Street Culture: Science in Ad Tech Drives the Culture at inMarket | Street Fight

Street Culture: inMarket Retains a ‘Startup Mentality’ as It Scales Up

Street Culture: inMarket Retains a ‘Startup Mentality’ as It Scales Up

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Todd Dipaola is a scientist, but right now, he’s making money in ad tech.

Dipaola is the CEO and founder of mobile proximity advertising platform inMarket, and his left-brain “test everything” mentality is helping push the company toward success. Advertising is inherently creative, says Dave Heinzinger, inMarket’s vice president of communications. In the data-driven mobile and digital world, old techniques such as print ads or “spray and pray” marketing don’t work anymore. Now, analytics are king.

“Everything is measurable,” Heinzinger says. “Everything goes through A/B testing to help us understand what works and what doesn’t. If it’s not working, move on. If it’s working, do more tests.”

inMarket does measure the company’s culture, holding frequent feedback sessions with employees about what it needs to improve. Heinzinger has been with inMarket since the beginning, helping the company launch in 2010. Since then, its growth has accelerated and inMarket now employs about 60 people, a 100% increase over this time last year.

Heinzinger thinks the culture is working for everyone when he sees signs that employees are growing within their positions.

“I would be a good example,” he says. “I’m more of a writer, artistic, I’m a musician. To me, to come into that kind of culture was something I learned from quickly, especially from working with Todd in the early days. He challenged me in ways maybe I hadn’t applied before. When you measure things like that, A/B testing culturally, those are valuable insights.”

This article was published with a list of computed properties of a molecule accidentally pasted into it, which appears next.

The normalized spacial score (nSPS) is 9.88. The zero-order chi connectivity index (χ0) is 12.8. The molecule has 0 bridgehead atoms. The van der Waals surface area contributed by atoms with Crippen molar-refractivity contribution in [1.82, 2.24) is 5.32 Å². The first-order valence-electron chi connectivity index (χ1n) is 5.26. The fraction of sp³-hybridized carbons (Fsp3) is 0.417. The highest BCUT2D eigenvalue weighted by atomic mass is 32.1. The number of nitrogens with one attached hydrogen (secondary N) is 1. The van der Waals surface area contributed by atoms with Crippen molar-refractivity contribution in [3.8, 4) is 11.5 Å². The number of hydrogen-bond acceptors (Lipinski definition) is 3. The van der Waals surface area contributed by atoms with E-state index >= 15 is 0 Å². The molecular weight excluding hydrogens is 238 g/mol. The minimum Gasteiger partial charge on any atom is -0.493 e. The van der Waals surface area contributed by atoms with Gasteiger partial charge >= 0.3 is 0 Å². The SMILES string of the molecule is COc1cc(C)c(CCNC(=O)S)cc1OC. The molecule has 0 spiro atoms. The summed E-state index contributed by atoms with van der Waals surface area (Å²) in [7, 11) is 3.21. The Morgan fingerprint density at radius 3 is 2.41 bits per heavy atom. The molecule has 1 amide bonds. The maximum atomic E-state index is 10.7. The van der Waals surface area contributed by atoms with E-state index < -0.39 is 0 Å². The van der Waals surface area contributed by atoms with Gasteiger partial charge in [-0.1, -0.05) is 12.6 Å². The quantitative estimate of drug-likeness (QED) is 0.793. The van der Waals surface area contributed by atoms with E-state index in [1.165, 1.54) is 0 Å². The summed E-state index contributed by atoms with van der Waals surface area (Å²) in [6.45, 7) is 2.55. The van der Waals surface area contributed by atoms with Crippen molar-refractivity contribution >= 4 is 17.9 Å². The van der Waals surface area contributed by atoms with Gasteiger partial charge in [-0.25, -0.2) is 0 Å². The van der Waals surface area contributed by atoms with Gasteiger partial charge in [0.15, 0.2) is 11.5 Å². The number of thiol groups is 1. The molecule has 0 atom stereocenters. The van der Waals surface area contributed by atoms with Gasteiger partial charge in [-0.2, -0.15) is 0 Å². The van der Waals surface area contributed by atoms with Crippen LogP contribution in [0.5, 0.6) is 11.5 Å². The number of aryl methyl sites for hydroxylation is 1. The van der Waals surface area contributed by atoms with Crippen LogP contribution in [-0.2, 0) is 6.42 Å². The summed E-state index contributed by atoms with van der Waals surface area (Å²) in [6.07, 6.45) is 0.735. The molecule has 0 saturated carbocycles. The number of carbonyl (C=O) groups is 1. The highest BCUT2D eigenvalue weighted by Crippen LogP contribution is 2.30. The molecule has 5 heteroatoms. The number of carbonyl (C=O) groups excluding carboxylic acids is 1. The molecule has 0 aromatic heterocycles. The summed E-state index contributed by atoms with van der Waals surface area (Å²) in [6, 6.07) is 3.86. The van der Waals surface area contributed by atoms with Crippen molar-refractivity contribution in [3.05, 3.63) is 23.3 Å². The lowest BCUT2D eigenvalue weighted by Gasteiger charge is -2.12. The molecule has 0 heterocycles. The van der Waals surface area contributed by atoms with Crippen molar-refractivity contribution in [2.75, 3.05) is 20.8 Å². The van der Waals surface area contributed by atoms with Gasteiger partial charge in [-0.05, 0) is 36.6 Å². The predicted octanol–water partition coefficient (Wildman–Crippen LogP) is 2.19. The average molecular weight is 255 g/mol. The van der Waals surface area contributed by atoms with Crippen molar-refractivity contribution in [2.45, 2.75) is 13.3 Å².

inMarket started with ten or so employees in the Venice, Calif. headquarters, Heinzinger in New York City and one employee in Chicago. The whole team began meeting quarterly on the West Coast, but in the last year, that option needed to change. It became cost-prohibitive to fly the whole team to Los Angeles four times a year.

Instead, inMarket implemented a “study abroad” program, where employees can take a week or two – or whatever, Heinzinger says – to fly to Los Angeles and work out of the Venice office, just blocks from the beach. Between that, an annual company retreat in Sonoma, Calif., and near-constant video chat, emails and messaging, the team stays well-connected.

“I think when you have a small-ish team, like in the first five years, you have a lot of people wearing different hats,” Heinzinger says. “Startup culture doesn’t just mean a stocked kitchen with burritos in the freezer and tons of snacks in the kitchen, or jeans in the office. It means everyone has the ability, from the CEO on down, to roll up their sleeves and really go to work on whatever needs to be done.”

That’s the “startup mentality” that Heinzinger says still permeates the culture at inMarket, though the company is no longer considered a startup and the different job hats have progressed into more structured roles. Dipaola, Heinzinger says, is one of those people who can be found in a conference room running a major partnership meeting, or making a fresh pot of coffee in the office kitchen.

“There’s not a job too small for him, and I think that’s a great testament to his personality and ability to lead three cities with a fast growth strategy,” Heinzinger says. “I also think it’s nice that we have a flexible open door policy with Todd. When he’s in New York, he could be in a meeting with the sales folks, he’s just generally available. I think everyone feels comfortable approaching him.”

Dipaola and his brother, Mark Dipaola, previously owned Vantage Media, one of the first pay-per-click advertising platforms. They sold the company for more than $100 million in 2007 – the year the iPhone came out.

“At the time I think they thought mobile looked like the early days of search,” Heinzinger said. “In 2010 we were still convincing people that the smartphone would be a thing, that phones without keyboards would last. It was a pretty amazing time to be in the industry. Now, if you look at where we are now with proximity marketing, it’s no longer in companies’ innovative budgets. It’s a core part of mobile and digital advertising programs.”

April Nowicki is a Street Fight contributor.

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